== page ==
She rounded quickly on Key. ‘But I’m expecting to see one of those big drinks with the little bitty umbrellas and the cherries on sticks waiting for me on the balcony when I get to the Hilton. I want a vacation that’s going to make even Mrs Williams stop talking about that badass boy Marlon Junior and that vacation he took her on to Florida last Christmas.’

  With a monumental effort, Key kept his mouth shut and nodded. Mrs Johnson turned her round body towards Demos. ‘Now you tell me who I’ve got to work on first.’

  Demos nodded his head in Carlos’s direction. ‘I’m going to let him go. Be ready.’

  ‘Lord have mercy,’ she muttered as she shuffled over to the table. She put her handbag down and I hoped she hadn’t noticed the white powder it was now resting in. She reached across the table, muttering to herself in distaste, and put her hand on Carlos’s temple, like she was being forced to touch a dead rattlesnake.

  I saw Alex move quickly to stand behind Carlos and wondered what he was doing. ‘OK,’ he said.

  Carlos snapped into consciousness, immediately trying to pull back from the ginormous woman in her Sunday best who had appeared from nowhere and who was now holding his head like it was a bowling ball she was about to slam for a strike. Alex rammed him down into his seat, holding his shoulders so he couldn’t move. Mrs Johnson didn’t let go either. I saw Carlos’s eyes go wide then start to turn dreamy.

  After five seconds Mrs Johnson said, ‘OK, you can freeze him up again or whatever in the name of Jesus it is you’re doing. No point in me doing this if you’re just going to let him see you all again, is there?’

  She shuffled over to the other men and with each one the episode was repeated until the three of them had their memories wiped as clean as a disinfected surface.

  When they reached tank man, Alex paused. ‘Lila, I’m going to need some help on this one. Can you hold his arms?’

  I looked at the arms, like uprooted tree trunks. ‘I’ll give it a go.’

  I focused on the arms, imagining they were just sticks, twigs even. When Demos unfroze him, he made an instant lunge and Mrs Johnson went skittering backwards. It was like wrestling against the tide, but then I got him under control, pinning his arms to his side. I noticed Harvey and Alicia glancing at me. They hadn’t known quite the extent of my power – that I could move people now as well as objects. I wondered whether I was a whole new category of subhuman. I wasn’t quite like Demos, but I knew Harvey and Bill couldn’t move people.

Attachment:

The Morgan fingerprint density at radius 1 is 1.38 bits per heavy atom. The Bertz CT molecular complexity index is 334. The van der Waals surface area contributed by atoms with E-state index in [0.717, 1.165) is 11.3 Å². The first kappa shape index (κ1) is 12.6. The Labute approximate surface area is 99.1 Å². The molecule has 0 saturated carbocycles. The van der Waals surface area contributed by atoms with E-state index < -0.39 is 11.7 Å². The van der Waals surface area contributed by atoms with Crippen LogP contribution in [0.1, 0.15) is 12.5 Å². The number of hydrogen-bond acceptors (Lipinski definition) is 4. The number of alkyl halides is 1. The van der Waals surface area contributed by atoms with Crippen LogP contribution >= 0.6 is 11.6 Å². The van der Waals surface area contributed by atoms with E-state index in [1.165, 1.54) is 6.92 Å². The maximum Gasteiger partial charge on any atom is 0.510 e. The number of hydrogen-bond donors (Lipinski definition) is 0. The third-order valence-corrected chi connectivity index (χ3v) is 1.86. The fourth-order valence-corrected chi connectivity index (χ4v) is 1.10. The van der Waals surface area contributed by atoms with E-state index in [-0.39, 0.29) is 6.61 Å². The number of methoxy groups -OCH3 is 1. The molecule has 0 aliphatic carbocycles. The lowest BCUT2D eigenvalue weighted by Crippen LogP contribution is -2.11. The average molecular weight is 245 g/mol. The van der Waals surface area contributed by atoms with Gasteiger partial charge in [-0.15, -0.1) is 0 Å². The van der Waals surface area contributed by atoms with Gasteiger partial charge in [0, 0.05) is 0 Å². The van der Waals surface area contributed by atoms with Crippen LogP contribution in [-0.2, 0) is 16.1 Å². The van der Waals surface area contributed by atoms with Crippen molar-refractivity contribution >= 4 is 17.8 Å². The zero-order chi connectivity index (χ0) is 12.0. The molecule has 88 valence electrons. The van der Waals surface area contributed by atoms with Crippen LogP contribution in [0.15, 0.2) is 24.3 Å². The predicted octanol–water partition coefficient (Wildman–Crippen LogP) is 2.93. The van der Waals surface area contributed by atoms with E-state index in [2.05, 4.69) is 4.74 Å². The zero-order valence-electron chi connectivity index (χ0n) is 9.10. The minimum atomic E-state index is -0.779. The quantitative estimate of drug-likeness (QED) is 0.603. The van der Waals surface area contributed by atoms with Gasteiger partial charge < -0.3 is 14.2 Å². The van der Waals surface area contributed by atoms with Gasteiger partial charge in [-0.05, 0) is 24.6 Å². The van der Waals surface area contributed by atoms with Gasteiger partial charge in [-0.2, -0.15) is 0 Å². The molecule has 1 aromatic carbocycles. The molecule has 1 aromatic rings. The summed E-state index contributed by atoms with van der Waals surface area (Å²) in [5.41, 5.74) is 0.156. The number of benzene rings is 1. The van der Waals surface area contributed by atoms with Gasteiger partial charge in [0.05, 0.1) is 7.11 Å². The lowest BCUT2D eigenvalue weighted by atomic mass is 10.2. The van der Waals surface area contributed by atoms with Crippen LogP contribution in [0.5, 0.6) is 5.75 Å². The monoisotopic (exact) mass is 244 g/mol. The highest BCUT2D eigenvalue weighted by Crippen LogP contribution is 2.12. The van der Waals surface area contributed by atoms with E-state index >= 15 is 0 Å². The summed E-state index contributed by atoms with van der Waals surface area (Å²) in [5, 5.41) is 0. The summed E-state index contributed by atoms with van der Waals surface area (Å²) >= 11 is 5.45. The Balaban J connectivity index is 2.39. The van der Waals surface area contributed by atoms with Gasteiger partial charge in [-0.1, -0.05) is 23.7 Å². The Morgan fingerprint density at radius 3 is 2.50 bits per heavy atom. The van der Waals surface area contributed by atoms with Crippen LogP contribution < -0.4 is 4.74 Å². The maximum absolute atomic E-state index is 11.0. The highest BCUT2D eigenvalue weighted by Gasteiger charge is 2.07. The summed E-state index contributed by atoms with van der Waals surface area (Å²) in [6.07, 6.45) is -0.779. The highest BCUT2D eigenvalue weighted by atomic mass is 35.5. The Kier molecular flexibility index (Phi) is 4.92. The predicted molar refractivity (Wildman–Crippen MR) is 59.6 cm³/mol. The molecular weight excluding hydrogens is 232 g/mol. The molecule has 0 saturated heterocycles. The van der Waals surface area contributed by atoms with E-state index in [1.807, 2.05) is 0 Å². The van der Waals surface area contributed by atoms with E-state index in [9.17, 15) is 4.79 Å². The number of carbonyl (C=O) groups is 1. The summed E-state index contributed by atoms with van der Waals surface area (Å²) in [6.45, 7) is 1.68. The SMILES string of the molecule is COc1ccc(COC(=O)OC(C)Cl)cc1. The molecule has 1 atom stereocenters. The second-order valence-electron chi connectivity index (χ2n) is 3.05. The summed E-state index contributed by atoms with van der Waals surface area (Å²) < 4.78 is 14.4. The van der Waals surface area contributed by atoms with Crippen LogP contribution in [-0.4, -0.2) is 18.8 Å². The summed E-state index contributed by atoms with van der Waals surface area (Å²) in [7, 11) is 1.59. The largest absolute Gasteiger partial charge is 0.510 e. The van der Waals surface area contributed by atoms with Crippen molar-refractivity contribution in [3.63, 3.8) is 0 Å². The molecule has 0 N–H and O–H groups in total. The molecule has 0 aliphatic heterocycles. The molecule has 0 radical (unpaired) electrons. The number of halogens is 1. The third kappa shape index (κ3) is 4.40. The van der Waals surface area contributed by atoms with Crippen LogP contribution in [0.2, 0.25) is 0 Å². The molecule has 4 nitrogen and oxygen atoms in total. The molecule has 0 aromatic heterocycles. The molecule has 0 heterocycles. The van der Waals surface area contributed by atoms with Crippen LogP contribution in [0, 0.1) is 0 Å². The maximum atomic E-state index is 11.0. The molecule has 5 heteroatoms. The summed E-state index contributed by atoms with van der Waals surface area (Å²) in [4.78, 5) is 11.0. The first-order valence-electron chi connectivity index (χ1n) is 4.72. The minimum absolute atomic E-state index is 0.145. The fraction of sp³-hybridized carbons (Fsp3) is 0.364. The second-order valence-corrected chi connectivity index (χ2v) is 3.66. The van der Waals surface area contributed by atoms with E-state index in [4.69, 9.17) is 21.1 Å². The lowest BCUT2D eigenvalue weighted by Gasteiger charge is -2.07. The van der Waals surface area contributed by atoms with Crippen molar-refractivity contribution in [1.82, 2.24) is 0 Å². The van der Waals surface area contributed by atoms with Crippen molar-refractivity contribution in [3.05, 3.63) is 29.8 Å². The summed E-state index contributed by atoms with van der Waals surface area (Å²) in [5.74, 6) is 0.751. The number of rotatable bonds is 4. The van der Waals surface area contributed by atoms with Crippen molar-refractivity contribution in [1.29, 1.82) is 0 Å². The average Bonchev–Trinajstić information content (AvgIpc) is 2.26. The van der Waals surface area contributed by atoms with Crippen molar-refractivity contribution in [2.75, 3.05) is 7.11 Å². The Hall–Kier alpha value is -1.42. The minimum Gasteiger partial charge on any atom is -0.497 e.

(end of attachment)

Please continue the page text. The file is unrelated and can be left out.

‘Right, let’s go,’ Alicia said once Mrs Johnson had finished wiping memories.

  Key moved to escort his mother out of the building. She was still talking about Acapulco as he pushed her into the van.

  We followed after them, leaving Demos inside to hold them all until we got clear. Suki pulled up in the car and Alex and I jumped in. I turned round and checked the trunk. We were in possession of several hundred kilos of cocaine and what was probably well over a million dollars. Demos climbed into the back next to me.

  ‘I love it when a plan comes together,’ he said, winking at me.

  17

  ‘I am very annoyed that I didn’t get to meet this Mr Carlos,’ Suki huffed, sticking out her bottom lip.

  ‘Don’t be,’ I said as I dropped the last bag of drugs on the floor of the hotel room we’d rented using some of the money we’d stolen. We’d gone up in the world, taking over the entire penthouse floor of the Four Seasons hotel.

  ‘Why did Alicia get to see inside his head? I wanted to do that.’

  ‘Because, Suki, Alicia can speak Spanish and you can’t.’